Trailer Watch: Somos., James Schamus’s First Television Series, Soon Premiering on Netflix
Producer, screenwriter and director James Schamus has created a six-episode series, Somos., for Netflix that will premiere June 30. The first trailer has dropped along with a statement by Schamus on the Netflix site. Based on a ProPublica oral history of a cartel massacre in Allende, Mexico, crimes that journalist Ginger Thompson writes were triggered by actions by the U.S. Drug Enforcement Administration, the series has two goals, says Schamus:
In telling the story, we have two core objectives: to make visible the people our culture often works to erase from our perceptions and memories, and to affirm our co-existence with them. In English, the phrase ‘Somos’ requires two words: “We are” or “We exist.” But in Spanish, one word says it all. I asked if we could add a period after the title so that it reads as an assertion, and not just a title.
As Schamus explains in the statement, while based on true events, the film’s characters are fictional, with the series essaying their lives and interpersonal dramas as violence looms.
Shot in Mexico, in Spanish, Somos. finds Schamus collaborating with a team of Latin American directors and writers. He writes:
I always knew Somos. should be created by Mexicans and primarily for Mexicans. My role was to serve as a kind of participant-observer, to use my ignorance as a kind of springboard to open space for the extraordinary team behind the series. I was not only new to television production, even after decades in the film business, but new to everything in Mexico. (Happily, the team indulged my painfully slow progress with learning Spanish and my enthusiastically quick progress enjoying the cuisine.)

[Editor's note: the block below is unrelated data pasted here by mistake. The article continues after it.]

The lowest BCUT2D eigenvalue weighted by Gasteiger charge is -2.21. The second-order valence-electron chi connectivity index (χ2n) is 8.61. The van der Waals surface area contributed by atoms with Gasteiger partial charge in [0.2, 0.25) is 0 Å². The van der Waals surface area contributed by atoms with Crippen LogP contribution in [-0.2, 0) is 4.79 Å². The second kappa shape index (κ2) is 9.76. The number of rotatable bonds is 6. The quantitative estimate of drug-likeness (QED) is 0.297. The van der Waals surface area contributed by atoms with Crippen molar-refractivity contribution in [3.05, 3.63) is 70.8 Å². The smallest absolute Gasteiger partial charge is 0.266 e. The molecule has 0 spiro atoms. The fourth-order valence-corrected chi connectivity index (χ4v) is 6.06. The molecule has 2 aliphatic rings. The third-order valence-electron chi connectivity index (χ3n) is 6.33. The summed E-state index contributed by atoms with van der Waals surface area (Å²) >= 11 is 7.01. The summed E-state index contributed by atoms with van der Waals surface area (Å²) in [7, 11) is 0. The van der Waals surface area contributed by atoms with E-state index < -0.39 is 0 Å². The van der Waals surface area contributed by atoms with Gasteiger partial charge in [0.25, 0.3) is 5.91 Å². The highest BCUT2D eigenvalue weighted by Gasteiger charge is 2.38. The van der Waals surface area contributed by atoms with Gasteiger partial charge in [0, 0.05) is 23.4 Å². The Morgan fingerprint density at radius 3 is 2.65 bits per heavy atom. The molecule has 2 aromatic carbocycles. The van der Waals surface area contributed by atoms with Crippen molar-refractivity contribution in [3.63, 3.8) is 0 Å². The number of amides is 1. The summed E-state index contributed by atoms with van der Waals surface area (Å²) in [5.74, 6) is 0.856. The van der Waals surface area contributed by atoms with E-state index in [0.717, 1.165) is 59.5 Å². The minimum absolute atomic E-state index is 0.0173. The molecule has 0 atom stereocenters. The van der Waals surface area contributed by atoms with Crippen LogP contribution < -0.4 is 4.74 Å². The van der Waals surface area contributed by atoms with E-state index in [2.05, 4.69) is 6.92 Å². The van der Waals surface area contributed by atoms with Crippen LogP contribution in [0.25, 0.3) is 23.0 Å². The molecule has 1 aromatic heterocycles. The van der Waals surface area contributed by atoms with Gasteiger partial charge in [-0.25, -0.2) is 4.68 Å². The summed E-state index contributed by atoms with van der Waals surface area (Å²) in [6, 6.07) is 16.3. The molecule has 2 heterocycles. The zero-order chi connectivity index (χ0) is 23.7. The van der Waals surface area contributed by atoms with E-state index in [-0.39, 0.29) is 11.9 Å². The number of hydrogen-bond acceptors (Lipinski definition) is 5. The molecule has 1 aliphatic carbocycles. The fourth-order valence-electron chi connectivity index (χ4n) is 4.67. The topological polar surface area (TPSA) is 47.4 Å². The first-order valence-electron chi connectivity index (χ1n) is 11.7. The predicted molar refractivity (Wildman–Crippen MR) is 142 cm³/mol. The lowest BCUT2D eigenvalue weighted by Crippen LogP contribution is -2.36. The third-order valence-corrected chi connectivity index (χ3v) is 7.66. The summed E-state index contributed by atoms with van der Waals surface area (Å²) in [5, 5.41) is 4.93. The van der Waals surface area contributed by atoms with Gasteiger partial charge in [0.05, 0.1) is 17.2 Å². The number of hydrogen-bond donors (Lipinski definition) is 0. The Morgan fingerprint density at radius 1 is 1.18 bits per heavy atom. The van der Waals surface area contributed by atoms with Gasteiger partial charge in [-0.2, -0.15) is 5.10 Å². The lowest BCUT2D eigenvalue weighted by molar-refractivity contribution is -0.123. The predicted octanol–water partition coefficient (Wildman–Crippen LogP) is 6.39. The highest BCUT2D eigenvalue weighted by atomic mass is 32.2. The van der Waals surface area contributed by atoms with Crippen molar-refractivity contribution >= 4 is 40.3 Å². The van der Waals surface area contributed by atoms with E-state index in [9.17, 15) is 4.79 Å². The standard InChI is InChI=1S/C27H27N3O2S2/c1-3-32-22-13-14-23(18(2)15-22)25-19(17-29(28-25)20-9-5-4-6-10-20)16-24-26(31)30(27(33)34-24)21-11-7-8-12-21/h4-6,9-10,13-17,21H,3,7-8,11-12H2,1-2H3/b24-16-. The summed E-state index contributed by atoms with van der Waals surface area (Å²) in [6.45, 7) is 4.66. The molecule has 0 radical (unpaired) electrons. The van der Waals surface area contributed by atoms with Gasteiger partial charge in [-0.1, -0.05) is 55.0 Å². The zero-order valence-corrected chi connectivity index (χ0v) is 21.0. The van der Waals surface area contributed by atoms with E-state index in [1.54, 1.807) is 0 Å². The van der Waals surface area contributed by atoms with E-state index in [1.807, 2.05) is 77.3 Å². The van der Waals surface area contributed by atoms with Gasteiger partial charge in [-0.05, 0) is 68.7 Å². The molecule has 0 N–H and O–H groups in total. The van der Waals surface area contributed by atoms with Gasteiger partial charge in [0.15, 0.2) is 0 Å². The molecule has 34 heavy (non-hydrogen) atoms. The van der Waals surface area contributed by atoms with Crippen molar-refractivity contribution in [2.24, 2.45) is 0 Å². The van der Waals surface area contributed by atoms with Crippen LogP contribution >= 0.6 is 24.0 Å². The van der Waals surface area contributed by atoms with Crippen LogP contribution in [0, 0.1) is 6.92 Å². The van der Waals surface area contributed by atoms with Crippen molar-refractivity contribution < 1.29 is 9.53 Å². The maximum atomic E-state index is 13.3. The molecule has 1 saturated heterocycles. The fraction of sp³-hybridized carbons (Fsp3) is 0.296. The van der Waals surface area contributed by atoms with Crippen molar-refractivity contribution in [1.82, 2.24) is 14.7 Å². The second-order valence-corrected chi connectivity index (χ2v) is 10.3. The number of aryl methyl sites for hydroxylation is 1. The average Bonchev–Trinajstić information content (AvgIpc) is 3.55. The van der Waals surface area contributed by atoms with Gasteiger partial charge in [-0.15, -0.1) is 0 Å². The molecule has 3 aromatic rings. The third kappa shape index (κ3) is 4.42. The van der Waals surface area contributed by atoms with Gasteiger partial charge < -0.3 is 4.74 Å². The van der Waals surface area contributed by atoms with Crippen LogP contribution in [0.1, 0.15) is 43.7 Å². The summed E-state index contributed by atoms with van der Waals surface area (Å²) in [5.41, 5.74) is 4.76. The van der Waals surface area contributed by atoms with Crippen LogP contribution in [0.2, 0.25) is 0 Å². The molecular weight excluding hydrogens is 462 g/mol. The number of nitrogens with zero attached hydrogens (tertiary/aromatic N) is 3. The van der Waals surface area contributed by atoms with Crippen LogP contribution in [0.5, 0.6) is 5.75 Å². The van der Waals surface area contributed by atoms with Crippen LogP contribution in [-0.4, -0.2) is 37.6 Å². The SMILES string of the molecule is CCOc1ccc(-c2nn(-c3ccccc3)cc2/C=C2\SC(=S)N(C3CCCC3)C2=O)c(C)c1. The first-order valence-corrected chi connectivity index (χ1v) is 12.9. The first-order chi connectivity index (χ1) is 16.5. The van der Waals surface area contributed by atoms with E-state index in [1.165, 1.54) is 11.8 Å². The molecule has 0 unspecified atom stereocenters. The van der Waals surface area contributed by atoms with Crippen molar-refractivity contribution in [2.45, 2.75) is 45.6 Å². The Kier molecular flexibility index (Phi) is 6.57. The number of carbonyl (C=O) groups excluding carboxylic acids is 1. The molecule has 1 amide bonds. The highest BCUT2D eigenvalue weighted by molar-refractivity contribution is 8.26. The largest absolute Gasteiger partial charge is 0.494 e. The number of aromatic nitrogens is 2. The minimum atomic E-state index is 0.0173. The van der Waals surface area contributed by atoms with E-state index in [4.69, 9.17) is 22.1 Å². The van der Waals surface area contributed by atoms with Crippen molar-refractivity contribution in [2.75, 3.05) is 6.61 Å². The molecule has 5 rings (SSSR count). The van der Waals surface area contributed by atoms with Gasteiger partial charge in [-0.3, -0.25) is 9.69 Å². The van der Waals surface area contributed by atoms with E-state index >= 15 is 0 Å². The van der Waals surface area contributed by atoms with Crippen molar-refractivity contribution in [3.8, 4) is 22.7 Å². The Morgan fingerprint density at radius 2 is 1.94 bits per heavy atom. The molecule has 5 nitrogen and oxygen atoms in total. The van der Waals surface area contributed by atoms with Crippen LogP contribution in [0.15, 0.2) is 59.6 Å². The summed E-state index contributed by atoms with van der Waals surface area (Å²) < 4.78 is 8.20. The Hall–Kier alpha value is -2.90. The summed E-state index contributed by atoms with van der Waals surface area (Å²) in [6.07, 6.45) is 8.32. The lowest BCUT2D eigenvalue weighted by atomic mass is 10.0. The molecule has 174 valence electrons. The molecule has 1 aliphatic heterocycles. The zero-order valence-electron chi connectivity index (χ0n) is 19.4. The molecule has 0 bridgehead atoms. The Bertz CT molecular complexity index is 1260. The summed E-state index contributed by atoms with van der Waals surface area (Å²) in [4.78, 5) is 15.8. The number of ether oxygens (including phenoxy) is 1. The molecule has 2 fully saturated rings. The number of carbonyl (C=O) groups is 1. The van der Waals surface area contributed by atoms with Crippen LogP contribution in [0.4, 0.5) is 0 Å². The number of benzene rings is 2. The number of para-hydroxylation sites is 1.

And thus the whole process was built around empowering our hundreds of colleagues to lift their voices, share their knowledge, and articulate their perspectives and ideas so that every detail rang true. Our writers Monika Revilla and Fernanda Melchor, producer Sandra Solares, directors Álvaro Curiel and Mariana Chenillo, and head editor Soledad Salfate all shared this commitment to collective empowerment. And it is not coincidental that the majority of key creative leaders on the series are women, for it is mainly women who spoke most fearlessly in Ginger Thompson’s oral history, and women who continue to lead the effort to memorialize and account for the events on which Somos. is based.
At Variety, Schamus described the series’s casting philosophy, working in Spanish as well as the challenges of finishing the project during the pandemic:
The pandemic also took its toll on the production, forcing them to suspend the shoot for about five months. When then President Trump decided to close the borders between Mexico and the U.S. to stem the spread of COVID-19, Schamus flew back to the U.S. as a precaution. This meant monitoring the shoot from a bank of monitors in New York. “It was tough, I now have more empathy for drone operators, who are stuck in bunkers in the middle of the Nevada desert,” he said.
“The series shifts our attention to the people who are standing in the corner of the frame,” he pointed out. To that end, Schamus opted for a mix of non-professionals with professional actors, which was a challenge in itself as both groups learned to work with each other. The production held a three-week intensive workshop to prepare them for their roles. To prepare for the project which shot primarily in Durango, Mexico, Schamus took intensive courses in Spanish, which he speaks quite fluently now.
In addition to the many films he’s produced over the years that have appeared in these pages, Schamus is well-known to Filmmaker readers for his various contributions as a writer as well as for his debut feature, Indignation, which the late screenwriter Walter Bernstein interviewed him about.
Somos. drops on Netflix on June 30.